Alterations in growth and body composition during puberty: III. Influence of maturation, gender, body composition, fat distribution, aerobic fitness, and energy expenditure on nocturnal growth hormone release

James N. Roemmich, Pamela A. Clark, Vu Mai, Stuart S. Berr, Arthur Weltman, Johannes D. Veldhuis, Alan D. Rogol

Research output: Contribution to journalArticle

66 Scopus citations

Abstract

We examined the relationships among gender, sexual maturation, four- compartment model estimates of body composition, body fat distribution (magnetic resonance imaging for abdominal visceral fat and anthropometrics), aerobic fitness, basal and total energy expenditure, and overnight GH release in an ultrasensitive chemiluminescence assay in healthy prepubertal and pubertal boys (n = 18 and 11, respectively) and girls (n = 12 and 18, respectively). Blood samples were withdrawn every 10 min from 1800-0600 h to determine the area under the serum GH-time curve (AUC), sum of the GH peak heights (Σ GH peak heights), and the mean nadir GH concentration. GH release was greater in the pubertal than prepubertal subjects due to an increase in Σ GH peak heights (43.8 ± 3.6 vs. 24.1 ± 3.5 ng · mL-1, P = 0.0002) and mean nadir (1.7 ± 0.2 vs. 0.7 ± 0.2 ng · mL-1, P = 0.0002), but not peak number (4.3 ± 0.2 vs. 4.5 ± 0.2). The girls had a greater Σ GH peak heights (39.0 ± 3.5 vs. 28.8 ± 3.6 ng · mL-1, P = 0.05) and mean nadir concentration (1.4 p 0.2 vs. 0.9 ± 0.2 ng · mL-1, P = 0.05) than the boys. Significant inverse relationships existed between Σ GH peak heights (r = -0.35, P = 0.06) or mean nadir (r = -0.39, P = 0.04) and four-compartment percent body fat for all boys but not for all girls or when combining all subjects. For all girls, significant inverse relationships existed between Σ GH peak heights (r = -0.39, P = 0.03) or mean nadir (r = -0.37, P = 0.04) and waist/hip ratio. Similar inverse relationships in all boys or all subjects were not significant. Forward stepwise regression analysis determined that bone age (i.e. maturation, primary factor) and gender were the significant predictors of AUC, Σ GH peak heights, and mean nadir. The influence of maturation reflects rising sex steroid concentrations, and the gender differences appear to be because of differences in estradiol concentrations rather than to body composition or body fat distribution.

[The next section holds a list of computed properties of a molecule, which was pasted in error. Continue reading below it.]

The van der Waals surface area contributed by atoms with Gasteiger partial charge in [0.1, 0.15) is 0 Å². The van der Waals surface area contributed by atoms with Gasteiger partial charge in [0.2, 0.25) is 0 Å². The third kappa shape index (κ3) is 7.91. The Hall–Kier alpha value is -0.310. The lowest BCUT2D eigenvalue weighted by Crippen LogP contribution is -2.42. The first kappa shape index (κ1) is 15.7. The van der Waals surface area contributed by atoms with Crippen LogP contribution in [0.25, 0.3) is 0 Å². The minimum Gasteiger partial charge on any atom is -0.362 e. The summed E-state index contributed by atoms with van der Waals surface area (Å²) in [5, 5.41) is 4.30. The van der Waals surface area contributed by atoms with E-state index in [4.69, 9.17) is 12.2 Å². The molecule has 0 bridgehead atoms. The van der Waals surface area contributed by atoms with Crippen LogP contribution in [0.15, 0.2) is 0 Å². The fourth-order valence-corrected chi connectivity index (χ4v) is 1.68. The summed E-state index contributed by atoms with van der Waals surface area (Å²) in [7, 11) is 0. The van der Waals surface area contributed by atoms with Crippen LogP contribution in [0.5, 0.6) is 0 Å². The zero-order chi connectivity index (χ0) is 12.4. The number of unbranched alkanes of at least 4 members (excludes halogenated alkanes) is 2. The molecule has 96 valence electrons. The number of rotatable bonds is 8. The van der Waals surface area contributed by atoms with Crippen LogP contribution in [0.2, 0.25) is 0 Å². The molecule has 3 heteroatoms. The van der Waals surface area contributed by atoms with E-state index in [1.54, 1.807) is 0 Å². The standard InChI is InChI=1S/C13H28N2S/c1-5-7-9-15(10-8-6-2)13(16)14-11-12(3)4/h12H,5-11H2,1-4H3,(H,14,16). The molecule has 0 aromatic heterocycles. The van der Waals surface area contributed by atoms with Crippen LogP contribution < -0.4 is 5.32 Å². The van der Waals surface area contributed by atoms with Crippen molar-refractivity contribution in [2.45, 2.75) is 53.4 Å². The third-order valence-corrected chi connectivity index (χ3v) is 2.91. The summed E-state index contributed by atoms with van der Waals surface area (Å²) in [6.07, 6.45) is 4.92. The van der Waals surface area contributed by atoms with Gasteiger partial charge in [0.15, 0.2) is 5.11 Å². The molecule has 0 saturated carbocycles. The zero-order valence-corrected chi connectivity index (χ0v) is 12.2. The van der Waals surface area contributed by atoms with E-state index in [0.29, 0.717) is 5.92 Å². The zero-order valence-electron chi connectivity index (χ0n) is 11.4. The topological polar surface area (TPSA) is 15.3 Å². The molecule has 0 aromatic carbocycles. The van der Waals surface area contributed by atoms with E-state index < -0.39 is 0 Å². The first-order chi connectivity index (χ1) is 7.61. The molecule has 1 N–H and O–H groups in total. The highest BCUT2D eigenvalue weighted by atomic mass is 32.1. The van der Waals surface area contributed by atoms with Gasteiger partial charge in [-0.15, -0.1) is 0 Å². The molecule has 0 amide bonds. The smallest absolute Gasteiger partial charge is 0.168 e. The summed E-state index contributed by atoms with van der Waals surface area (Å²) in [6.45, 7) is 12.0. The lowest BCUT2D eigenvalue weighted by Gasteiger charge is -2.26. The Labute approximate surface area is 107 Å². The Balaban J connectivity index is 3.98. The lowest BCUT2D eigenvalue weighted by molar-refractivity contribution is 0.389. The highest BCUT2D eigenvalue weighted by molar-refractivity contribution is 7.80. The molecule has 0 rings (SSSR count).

Original languageEnglish (US)
Pages (from-to)1440-1447
Number of pages8
JournalJournal of Clinical Endocrinology and Metabolism
Volume83
Issue number5
DOIs
StatePublished - Nov 14 1998

ASJC Scopus subject areas

  • Endocrinology, Diabetes and Metabolism
  • Biochemistry
  • Endocrinology
  • Clinical Biochemistry
  • Biochemistry, medical

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